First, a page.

Barmak Nassirian, a former associate executive director at the Association of Collegiate Registrars and Admissions Officers who is an expert on federal student aid, became director of federal relations and policy analysis at the American Association of State Colleges and Universities in July. Mr. Nassirian worked for Aascu earlier, from 1990 to 1998, as director of federal policy analysis.
Stefano Bertozzi, a senior fellow at the Bill & Melinda Gates Foundation, AIDS expert, and health economist, will become dean of the School of Public Health at the University of California at Berkeley in September. At the Gates foundation, he has directed the HIV and tuberculosis programs and led a team that managed grants in HIV vaccine development, biomedical prevention research, and other HIV topics.
Paul Tiyambe Zeleza, dean of the Bellarmine College of Liberal Arts at Loyola Marymount University, has been appointed vice president for academic affairs at Quinnipiac University.
Anders W. Hall, who oversees public securities at Duke University, has been named Vanderbilt University's new vice chancellor for investments and chief investment officer, effective September 3.
Frank O. Mora, who was deputy assistant secretary of defense for the Western Hemisphere in the U.S. Defense Department, has become director of the Latin American and Caribbean Center at Florida International University.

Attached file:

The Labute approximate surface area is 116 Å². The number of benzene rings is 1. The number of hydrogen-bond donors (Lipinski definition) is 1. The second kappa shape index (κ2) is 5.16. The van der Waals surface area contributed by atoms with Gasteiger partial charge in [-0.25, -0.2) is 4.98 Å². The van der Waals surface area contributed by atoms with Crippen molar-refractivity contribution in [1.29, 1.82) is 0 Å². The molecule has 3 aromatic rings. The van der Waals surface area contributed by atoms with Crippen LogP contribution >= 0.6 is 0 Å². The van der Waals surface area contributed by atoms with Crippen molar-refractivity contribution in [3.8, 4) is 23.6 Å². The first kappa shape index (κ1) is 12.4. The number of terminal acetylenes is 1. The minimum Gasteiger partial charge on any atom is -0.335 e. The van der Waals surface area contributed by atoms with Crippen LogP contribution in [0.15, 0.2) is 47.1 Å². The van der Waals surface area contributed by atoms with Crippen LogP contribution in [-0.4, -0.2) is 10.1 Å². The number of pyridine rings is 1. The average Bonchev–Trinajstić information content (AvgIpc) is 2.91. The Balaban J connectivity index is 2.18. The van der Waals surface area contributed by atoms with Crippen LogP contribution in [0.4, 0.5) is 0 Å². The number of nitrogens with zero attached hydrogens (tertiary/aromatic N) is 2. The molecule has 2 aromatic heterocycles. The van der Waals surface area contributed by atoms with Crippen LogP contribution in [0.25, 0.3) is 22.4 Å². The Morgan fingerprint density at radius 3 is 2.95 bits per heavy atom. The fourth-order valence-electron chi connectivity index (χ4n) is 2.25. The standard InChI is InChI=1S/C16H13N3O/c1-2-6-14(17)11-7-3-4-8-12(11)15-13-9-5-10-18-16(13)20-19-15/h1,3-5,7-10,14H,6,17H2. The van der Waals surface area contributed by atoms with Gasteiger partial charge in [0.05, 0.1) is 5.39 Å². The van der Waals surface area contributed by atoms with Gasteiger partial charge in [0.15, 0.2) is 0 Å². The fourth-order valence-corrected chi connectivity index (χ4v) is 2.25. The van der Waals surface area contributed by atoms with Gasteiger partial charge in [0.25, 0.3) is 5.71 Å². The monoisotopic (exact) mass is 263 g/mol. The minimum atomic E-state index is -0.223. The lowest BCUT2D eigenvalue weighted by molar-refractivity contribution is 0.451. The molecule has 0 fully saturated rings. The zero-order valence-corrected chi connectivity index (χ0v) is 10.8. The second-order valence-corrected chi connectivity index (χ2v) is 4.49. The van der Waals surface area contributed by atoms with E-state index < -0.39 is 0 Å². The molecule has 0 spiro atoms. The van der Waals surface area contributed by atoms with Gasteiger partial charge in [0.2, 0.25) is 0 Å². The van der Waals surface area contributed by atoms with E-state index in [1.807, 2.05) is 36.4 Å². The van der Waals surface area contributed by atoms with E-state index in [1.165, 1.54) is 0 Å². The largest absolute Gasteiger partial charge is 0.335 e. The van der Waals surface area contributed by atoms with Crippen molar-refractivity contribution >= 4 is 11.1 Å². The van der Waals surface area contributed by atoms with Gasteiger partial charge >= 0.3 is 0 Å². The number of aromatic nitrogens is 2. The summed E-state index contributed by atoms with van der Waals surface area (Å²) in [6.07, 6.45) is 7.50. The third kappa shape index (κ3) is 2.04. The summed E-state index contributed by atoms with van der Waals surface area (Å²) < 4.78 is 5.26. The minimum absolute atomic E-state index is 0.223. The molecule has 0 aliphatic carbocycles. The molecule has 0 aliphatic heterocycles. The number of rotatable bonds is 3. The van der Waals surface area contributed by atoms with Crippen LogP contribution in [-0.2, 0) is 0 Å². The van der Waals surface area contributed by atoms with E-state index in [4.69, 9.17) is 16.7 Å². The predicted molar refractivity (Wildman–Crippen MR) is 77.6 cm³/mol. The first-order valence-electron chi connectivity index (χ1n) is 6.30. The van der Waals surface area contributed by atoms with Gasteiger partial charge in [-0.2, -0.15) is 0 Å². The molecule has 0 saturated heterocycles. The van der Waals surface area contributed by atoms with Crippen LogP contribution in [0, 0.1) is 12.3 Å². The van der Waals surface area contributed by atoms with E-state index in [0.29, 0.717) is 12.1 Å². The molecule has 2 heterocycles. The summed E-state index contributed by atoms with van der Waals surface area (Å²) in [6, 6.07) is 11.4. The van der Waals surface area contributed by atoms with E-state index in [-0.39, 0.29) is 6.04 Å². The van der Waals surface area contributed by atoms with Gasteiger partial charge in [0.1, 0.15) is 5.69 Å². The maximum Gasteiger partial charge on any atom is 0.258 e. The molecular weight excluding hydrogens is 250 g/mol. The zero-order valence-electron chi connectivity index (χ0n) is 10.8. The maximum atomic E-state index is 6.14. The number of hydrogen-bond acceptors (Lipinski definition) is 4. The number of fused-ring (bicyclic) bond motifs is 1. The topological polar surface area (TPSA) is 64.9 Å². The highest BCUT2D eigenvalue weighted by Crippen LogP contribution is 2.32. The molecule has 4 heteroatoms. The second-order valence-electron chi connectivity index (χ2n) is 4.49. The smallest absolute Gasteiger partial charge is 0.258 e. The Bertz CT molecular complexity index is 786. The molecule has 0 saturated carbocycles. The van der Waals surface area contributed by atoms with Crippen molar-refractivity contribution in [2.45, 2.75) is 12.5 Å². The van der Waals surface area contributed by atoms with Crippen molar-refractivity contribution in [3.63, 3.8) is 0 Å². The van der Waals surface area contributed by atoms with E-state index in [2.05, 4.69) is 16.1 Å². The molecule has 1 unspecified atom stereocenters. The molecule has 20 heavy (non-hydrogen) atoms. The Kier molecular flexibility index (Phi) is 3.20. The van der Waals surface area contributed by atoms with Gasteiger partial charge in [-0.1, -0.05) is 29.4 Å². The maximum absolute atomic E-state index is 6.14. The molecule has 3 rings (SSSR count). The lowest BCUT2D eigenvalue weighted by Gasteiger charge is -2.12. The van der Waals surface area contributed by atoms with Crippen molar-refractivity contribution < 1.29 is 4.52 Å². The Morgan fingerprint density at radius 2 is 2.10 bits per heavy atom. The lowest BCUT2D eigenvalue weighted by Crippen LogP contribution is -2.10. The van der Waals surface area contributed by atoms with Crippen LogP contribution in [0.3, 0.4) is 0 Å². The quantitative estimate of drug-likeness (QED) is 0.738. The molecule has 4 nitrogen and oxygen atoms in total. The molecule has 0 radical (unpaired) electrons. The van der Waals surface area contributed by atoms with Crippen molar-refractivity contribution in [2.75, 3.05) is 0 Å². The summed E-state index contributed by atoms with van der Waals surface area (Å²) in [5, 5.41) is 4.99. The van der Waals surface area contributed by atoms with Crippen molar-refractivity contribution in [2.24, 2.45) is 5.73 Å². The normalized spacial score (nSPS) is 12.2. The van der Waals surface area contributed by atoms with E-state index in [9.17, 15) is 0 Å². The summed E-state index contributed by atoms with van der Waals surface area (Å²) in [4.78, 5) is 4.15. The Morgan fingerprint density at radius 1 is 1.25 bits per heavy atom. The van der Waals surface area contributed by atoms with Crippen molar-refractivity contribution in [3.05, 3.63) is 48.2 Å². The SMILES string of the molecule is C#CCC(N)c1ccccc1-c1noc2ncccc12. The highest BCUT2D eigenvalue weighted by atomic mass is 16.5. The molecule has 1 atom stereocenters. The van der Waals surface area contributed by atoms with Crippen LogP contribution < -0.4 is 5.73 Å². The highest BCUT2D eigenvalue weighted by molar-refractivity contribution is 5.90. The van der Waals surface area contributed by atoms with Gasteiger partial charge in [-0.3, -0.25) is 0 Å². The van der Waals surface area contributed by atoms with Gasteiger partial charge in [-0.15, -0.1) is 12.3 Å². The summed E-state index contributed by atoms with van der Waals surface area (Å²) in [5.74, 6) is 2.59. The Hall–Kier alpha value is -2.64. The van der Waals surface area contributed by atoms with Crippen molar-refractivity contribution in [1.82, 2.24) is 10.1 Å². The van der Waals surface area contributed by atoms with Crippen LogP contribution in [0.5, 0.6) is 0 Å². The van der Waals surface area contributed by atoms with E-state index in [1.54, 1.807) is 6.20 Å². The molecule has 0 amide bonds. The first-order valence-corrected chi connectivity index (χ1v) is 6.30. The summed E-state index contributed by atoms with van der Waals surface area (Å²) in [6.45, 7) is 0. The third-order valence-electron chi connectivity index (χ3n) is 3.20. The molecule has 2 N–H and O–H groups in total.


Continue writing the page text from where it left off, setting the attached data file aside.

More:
Mary Ellen Petrisko, a vice president at the Middle States Commission on Higher Education, will become president of another accrediting agency, the Western Association of Schools and Colleges' Senior College and University Commission, in September.
Aaron M. Podolefsky said last week that he would step down as president of Buffalo State College on July 31 to focus on his health and continue treatment for prostate cancer. He has been on sick leave since May. Howard Cohen, chancellor emeritus at Purdue University Calumet, will serve as interim president.
Rubby Sherr, a professor emeritus of physics at Princeton University, died July 8 in Haverford, Pa. He was 99. In the 1940s, when he was affiliated with the Massachusetts Institute of Technology, he was part of a team at the Los Alamos National Laboratory that developed the "trigger" for the plutonium-fired atomic bomb produced by the Manhattan Project. The detonation of that bomb in 1945 marked the beginning of the Atomic Age. Mr. Sherr published academic papers over a period of nearly 80 years.